Can Momentum Based Control Predict Human Balance Recovery Strategies?

C. Bayon, A.R. Emmens, Maarten Afschrift, T van Wouwe, A.Q.L. Keemink, H. van der Kooij, E.H.F. van Asseldonk

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Abstract

Human-like balance controllers are desired for wearable exoskeletons in order to enhance human-robot interaction. Momentum-based controllers (MBC) have been successfully applied in bipeds, however, it is unknown to what degree they are able to mimic human balance responses. In this paper, we investigated the ability of an MBC to generate humanlike balance recovery strategies during stance, and compared the results to those obtained with a linear full-state feedback (FSF) law. We used experimental data consisting of balance recovery responses of nine healthy subjects to anteroposterior platform translations of three different amplitudes. The MBC was not able to mimic the combination of trunk, thigh and shank angle trajectories that humans generated to recover from a perturbation. Compared to the FSF, the MBC was better at tracking thigh angles and worse at tracking trunk angles, whereas both controllers performed similarly in tracking shank angles. Although the MBC predicted stable balance responses, the human-likeness of the simulated responses generally decreased with an increased perturbation magnitude. Specifically, the shifts from ankle to hip strategy generated by the MBC were not similar to the ones observed in the human data. Although the MBC was not superior to the FSF in predicting human-like balance, we consider the MBC to be more suitable for implementation in exoskeletons, because of its ability to handle constraints (e.g. ankle torque limits). Additionally, more research into the control of angular momentum and the implementation of constraints could eventually result in the generation of more human-like balance recovery strategies by the MBC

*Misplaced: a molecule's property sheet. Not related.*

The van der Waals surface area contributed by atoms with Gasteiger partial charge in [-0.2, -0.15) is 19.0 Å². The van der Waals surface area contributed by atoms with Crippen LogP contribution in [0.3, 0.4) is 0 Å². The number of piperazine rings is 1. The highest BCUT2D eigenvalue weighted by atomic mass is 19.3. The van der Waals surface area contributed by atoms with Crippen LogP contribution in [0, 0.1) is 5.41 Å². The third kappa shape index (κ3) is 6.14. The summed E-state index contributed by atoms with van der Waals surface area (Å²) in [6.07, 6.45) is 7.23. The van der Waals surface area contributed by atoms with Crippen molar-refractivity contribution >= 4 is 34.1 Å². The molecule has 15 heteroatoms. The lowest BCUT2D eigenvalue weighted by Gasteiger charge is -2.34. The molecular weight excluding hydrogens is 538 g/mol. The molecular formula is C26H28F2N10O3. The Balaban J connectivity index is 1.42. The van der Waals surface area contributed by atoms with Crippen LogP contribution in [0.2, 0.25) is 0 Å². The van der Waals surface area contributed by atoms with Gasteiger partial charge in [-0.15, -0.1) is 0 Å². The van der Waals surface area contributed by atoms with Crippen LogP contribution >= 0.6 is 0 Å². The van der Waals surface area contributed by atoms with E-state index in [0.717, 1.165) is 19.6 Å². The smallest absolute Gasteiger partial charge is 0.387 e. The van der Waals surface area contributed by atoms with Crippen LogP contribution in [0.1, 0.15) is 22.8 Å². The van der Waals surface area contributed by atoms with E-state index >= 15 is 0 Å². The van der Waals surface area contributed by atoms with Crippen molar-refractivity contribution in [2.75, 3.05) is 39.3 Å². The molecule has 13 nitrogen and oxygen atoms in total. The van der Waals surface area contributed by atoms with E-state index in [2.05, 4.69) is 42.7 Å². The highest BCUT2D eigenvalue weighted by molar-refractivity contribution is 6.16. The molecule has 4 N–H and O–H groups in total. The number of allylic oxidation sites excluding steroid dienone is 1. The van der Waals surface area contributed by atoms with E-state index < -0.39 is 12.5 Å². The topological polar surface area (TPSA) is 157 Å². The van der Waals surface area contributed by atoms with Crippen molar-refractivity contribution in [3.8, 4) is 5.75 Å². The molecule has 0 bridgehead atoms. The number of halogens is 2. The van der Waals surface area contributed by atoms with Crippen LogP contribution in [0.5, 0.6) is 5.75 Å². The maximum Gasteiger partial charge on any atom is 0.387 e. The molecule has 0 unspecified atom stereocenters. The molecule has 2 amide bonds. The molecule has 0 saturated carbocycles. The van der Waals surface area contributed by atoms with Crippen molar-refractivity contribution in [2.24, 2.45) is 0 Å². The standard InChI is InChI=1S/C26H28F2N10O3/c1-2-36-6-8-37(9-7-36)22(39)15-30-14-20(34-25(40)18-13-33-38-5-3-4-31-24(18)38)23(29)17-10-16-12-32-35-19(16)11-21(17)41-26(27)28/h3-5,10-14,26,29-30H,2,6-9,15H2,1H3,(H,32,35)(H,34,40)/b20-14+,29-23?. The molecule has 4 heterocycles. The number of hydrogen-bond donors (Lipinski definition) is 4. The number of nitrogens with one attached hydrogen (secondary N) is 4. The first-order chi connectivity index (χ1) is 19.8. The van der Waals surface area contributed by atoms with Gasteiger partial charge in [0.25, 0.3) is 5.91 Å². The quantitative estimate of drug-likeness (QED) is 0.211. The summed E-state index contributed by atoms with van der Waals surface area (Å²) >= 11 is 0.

Original languageEnglish
Article number9127521
Pages (from-to)2015-2024
Number of pages10
JournalIEEE transactions on neural systems and rehabilitation engineering
Volume28
Issue number9
Early online date29 Jun 2020
DOIs
Publication statusPublished - Sep 2020

Keywords

  • Balance
  • control

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